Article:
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Spying on the Brain

Researchers use MRI to track dopamine and map neural activity.
June 17, 2014

Launched in 2013, the national BRAIN Initiative aims to revolutionize our understanding of cognition by mapping the activity of every neuron in the human brain, revealing how brain circuits interact to create memories, encode new skills, and interpret the world around us.

Before that can happen, neuroscientists need new tools that will let them probe the brain more deeply and in greater detail, says Alan Jasanoff, an associate professor of biological engineering. “There’s a general recognition that in order to understand the brain’s processes in comprehensive detail, we need ways to monitor neural function deep in the brain with spatial, temporal, and functional precision,” he says.

Jasanoff and colleagues have now taken a step toward that goal: they have developed a technique that allows them to track neural communication in the brain over time, using magnetic resonance imaging (MRI) along with a specialized molecular sensor. This is the first time anyone has been able to map neural signals with high precision over large brain regions in living animals, offering a new window on brain function, says Jasanoff, who is also an associate member of MIT’s McGovern Institute for Brain Research.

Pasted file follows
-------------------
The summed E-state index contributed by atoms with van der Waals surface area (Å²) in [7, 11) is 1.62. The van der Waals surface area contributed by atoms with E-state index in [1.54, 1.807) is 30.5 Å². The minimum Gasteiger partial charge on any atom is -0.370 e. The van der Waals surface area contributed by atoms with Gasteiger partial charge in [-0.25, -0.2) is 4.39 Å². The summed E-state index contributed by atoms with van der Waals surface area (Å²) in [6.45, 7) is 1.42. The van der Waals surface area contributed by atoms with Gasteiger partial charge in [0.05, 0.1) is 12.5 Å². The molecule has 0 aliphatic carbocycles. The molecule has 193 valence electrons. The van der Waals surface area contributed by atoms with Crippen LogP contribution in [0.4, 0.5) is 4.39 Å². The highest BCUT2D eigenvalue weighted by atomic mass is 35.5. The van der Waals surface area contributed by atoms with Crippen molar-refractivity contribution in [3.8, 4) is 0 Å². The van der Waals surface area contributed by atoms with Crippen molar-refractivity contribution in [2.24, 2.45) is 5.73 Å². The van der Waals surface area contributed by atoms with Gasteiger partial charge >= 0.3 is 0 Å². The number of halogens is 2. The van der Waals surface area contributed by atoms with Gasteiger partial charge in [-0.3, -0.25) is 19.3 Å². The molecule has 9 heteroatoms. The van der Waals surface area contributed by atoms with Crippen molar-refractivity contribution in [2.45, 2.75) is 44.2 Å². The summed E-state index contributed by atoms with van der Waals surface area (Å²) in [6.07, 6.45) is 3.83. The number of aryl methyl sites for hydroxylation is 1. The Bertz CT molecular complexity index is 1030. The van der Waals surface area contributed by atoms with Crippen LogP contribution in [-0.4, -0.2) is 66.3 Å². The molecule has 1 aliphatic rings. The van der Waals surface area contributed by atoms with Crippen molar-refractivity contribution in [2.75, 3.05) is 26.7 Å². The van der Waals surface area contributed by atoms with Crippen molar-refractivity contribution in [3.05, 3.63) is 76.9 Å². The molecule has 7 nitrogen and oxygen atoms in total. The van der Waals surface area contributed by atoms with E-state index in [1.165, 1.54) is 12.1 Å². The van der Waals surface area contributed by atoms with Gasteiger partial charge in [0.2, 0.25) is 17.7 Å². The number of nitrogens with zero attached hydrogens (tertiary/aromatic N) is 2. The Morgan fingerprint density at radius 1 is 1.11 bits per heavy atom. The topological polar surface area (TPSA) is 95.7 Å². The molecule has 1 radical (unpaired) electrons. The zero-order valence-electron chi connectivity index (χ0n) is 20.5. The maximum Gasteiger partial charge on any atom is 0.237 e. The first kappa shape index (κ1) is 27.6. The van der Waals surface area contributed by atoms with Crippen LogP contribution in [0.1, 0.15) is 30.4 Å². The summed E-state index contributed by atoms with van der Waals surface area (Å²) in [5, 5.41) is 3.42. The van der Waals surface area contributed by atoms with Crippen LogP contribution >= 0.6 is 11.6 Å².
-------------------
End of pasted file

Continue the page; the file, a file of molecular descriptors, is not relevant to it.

His team used this molecular imaging approach, described recently in Science, to study the neurotransmitter dopamine in a region called the ventral striatum, which is involved in motivation, reward, and reinforcement of behavior. This region combines dopamine signals with sensory information from other parts of the brain to reinforce behavior and help the brain learn new tasks and motor functions, and it also plays a major role in addiction.

The researchers tracked dopamine—one of many neurotransmitters that help neurons communicate with each other over short distances—using an MRI sensor consisting of an iron-containing protein that acts as a weak magnet. When the sensor binds to dopamine, its magnetic interactions with the surrounding tissue weaken, dimming the tissue’s MRI signal.

With this sensor, Jasanoff’s team was able to precisely measure dopamine concentrations in the ventral striatum after electrical stimulation of the mesolimbic pathway—an important source of dopamine in the brain.

Jasanoff now plans to use this sensor to study the brain regions most affected by Parkinson’s disease, which is caused by the death of dopamine-generating cells. His lab is also working on sensors to track other neurotransmitters to make it possible for researchers to study how they interact during different tasks.

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